Review of deaths related to taking ecstasy, England and Wales, 1997-2000BMJ 2003; 326 doi: http://dx.doi.org/10.1136/bmj.326.7380.80 (Published 11 January 2003) Cite this as: BMJ 2003;326:80
- Fabrizio Schifano, senior lecturer (, )
- Adenekan Oyefeso, senior lecturer,
- Lucy Webb, research nurse,
- Mike Pollard, database officer,
- John Corkery, honorary senior research fellow,
- A Hamid Ghodse, chairman
- National Programme on Substance Abuse Deaths, Department of Addictive Behaviour and Psychological Medicine, St George's Hospital Medical School, London SW17 0RE
- Correspondence to: F Schifano
The lack of data about the lethal consequences of taking ecstasy has led to high profile reports of deaths in the media and also the idea that ecstasy is safe. The United Kingdom accounts for most of the ecstasy tablets—normally containing methylenedioxymethamphetamine (MDMA) or 3,4-methylenedioxyamphetamine (MDA)—seized in the European Union.1 The rate of deaths related to taking ecstasy in people aged 15–24 during 1995 and 1996 in England was 18 and between 1995 and 1997 in Scotland was 11.2 The risk of using ecstasy varies between one death in 2000 first time users to one death in 50 000 first time users.2
The National Programme on Substance Abuse Deaths was established after the Home Office Addicts Index closed. We report all the information recorded in the programme's database between 1 July 1997 and 30 June 2000 about deaths in England and Wales related to taking ecstasy.3
Participants, methods, and results
Deaths are included on the database of the National Programme on Substance Abuse Deaths if one or more psychoactive substances are directly implicated in death, if the patient had a history of dependence on or misuse of psychoactive drugs, or if controlled drugs are found during necropsy. The response rate from coroners in England and Wales was high (about 95%).3 We defined deaths related to ecstasy as a coroner's report including the text “ecstasy,” “XTC,” “MDMA,” or “MDA.”3
We identified 81 deaths related to taking ecstasy. Results of toxicological examination were made available in 75 cases; MDMA accounted for 68 (91%), MDA for 7 (9%), and opiates or opioids for 44 (59%) of these cases. In 26 (38%) cases, one or more drugs (mostly hypnotics or sedatives) had been prescribed to the deceased patient (table).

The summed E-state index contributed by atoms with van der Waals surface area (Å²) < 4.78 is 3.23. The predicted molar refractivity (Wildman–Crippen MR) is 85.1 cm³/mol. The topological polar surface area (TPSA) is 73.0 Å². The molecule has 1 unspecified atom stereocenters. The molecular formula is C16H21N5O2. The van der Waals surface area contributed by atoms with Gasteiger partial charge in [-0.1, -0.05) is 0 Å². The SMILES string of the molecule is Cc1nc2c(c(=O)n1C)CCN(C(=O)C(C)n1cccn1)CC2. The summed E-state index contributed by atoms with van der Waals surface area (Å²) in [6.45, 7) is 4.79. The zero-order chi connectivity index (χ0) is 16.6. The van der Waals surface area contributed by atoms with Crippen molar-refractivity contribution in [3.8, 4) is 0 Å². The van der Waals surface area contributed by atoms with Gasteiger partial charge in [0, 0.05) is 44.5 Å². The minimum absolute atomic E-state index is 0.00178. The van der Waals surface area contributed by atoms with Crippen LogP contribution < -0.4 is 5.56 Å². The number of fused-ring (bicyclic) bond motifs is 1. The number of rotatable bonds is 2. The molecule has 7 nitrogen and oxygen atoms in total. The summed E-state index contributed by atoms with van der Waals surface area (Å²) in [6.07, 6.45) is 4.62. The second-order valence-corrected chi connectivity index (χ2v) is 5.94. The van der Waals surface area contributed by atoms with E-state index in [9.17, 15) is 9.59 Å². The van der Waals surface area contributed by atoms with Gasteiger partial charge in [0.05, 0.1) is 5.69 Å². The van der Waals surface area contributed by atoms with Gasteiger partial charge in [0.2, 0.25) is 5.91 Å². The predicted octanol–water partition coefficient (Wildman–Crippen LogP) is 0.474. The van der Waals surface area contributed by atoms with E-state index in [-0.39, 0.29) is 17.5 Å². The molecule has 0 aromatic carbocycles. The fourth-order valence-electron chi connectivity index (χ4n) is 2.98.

Most people who died from taking ecstasy were white employed men in their late 20s, known to services as drug addicts, and died at home. Typically, the deceased took several different (prescribed and non-prescribed) drugs with ecstasy; the large number of people who also took opiates seems surprising but confirms previous findings and may explain why a high proportion of the victims were known to services.4 People may have taken ecstasy with other drugs to modulate the effects—ecstasy had, at least, a facilitating role in causing death. A small proportion of people (6/81; 7%) died after taking only ecstasy—a previously doubted possibility.5 Toxicological tests could detect all drugs that had been taken in the 2–3 days before death and gave only limited information about which drugs had been taken on the last occasion. Deaths related to ecstasy occurred in two clusters (urban industrial areas in southeast and northern England); people died mostly at party times (weekends, summer, and at New Year).
Information about the incidence of taking ecstasy and other drugs and amounts taken is unfortunately lacking; the database of the National Programme on Substance Abuse Deaths (which is being extended to Northern Ireland and Scotland) will collect more information in future—for example, the concentration of individual drugs in tissues—to obtain a better understanding of the role of other drugs in deaths related to taking ecstasy.
Contributors: FS wrote the manuscript and coordinated the study. AO, LW, MP, and JC collected data and interpreted the results. AHG participated in interpreting the results. FS is guarantor.
Funding No additional funding.
Competing interests None declared.